For instance, when a sick baby is in the hospital, the case manager gets the social case manager involved to make sure that resources are in place to meet all of the family’s needs.
"While the child is still in the hospital, we make sure that the family has housing and anything else necessary to care for the child’s physical needs. As every nurse knows, discharge planning begins at admission, and we try to connect the family with all the community resources they will need," Kelly says.
In one case, the social case manager intervened when a baby on a ventilator was being discharged to a home where the electrical services were inadequate to keep the ventilator operating.
The case managers make sure the durable medical equipment company does a home evaluation before any equipment is provided.
"If you provide a $20,000 electric wheelchair to somebody who lives on the 16th floor of a building with no elevator, you’re doing them a disservice. We check the home out before the member receives the service," Szerlik says.
On occasion, the CCU case managers will visit their clients in the home if they feel a personal visit is necessary to review the situation and the members’ needs.
"If we feel that our eyes in the community or our community contacts and linkages are missing something that could impact the health and welfare of the member or we have a concern that something isn’t what it might appear to be on the surface, we send our nurse case managers or the social case managers out to the house so that we can provide the best services possible for each case and each member’s needs," Szerlik says.
For instance, one patient was having problems with the bedrails breaking constantly when she was turned over for wound management. The case manager talked to both the home health nurse and the member’s husband and discussed the problem with the equipment company.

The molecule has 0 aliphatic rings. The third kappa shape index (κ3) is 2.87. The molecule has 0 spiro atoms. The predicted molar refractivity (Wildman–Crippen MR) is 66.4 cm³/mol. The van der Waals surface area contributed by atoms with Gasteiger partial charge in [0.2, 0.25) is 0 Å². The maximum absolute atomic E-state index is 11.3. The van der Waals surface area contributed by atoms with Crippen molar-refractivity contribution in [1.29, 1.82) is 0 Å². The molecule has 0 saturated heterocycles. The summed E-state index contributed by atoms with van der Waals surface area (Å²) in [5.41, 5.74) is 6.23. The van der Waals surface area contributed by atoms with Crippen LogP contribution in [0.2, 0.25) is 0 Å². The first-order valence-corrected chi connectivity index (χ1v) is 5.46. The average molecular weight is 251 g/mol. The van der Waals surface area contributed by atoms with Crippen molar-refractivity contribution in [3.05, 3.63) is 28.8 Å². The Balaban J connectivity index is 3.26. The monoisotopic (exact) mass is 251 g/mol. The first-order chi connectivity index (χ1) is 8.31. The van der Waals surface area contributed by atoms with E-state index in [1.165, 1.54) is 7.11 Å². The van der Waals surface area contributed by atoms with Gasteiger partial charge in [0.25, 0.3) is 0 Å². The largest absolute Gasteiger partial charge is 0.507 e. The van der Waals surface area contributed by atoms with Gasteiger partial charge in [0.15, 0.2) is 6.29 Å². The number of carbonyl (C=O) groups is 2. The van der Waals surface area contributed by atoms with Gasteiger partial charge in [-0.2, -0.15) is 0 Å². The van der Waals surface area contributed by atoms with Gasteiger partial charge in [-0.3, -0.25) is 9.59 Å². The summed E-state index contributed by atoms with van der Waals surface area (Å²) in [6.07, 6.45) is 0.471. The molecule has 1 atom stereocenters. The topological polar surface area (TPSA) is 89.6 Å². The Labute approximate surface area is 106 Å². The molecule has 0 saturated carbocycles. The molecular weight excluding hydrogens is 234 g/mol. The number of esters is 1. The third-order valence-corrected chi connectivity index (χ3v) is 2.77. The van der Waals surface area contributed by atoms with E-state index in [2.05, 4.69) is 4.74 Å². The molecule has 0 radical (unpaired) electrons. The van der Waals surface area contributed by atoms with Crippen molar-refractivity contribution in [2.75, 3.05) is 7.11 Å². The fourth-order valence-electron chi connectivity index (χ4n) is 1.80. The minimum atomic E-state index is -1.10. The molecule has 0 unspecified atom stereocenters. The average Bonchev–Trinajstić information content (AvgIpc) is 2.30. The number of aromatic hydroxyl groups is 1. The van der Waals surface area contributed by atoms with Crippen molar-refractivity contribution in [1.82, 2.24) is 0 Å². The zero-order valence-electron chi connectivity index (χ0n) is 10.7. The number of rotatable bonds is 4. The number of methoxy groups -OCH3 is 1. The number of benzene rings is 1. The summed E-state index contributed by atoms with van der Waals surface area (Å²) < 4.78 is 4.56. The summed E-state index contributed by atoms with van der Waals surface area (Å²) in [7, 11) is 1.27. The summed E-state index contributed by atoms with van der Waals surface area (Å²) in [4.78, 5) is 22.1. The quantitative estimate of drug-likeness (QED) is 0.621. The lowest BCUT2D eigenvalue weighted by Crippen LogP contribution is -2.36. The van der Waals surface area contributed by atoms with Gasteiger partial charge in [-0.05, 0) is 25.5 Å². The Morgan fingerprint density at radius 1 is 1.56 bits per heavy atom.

When Szerlik visited the home, the case manager discovered that the bed was so small that the woman had very little room in which to maneuver. She only had five inches in which to turn around. Szerlik arranged for a larger bed and solved the problem.
"Our nurses come from an acute hospital background and have a lot of clinical experience. They are able to pick up on cues that indicate that something is wrong and to take steps to fix it," she says.
Every member who is stratified to Level 2 or Level 3 receives both medical case management and social case management.
"Mental health is a very big issue, whether it’s a need for counseling for behavioral issues or difficulty in coping or helping relive the stress a caregiver experiences when taking care of a special needs patient," Szerlik reports.
The case managers are able to give social support and to help families tap into resources that will provide respite care.
It means a lot to family members to know that they have someone to talk with when they have problems or just need a shoulder to cry on, Kelly says.
"Some families have two or three special needs children. It’s hard to imagine the demands put on these caregivers," she adds.
The health plan coordinates care for all members, but the special-needs members often need a lot of coordination, Szerlik says.
For instance, some members with complex medical needs may be going to as many as five different hospitals for care. The case managers set them up for care at a tertiary care center with various specialists so they can receive care in one place.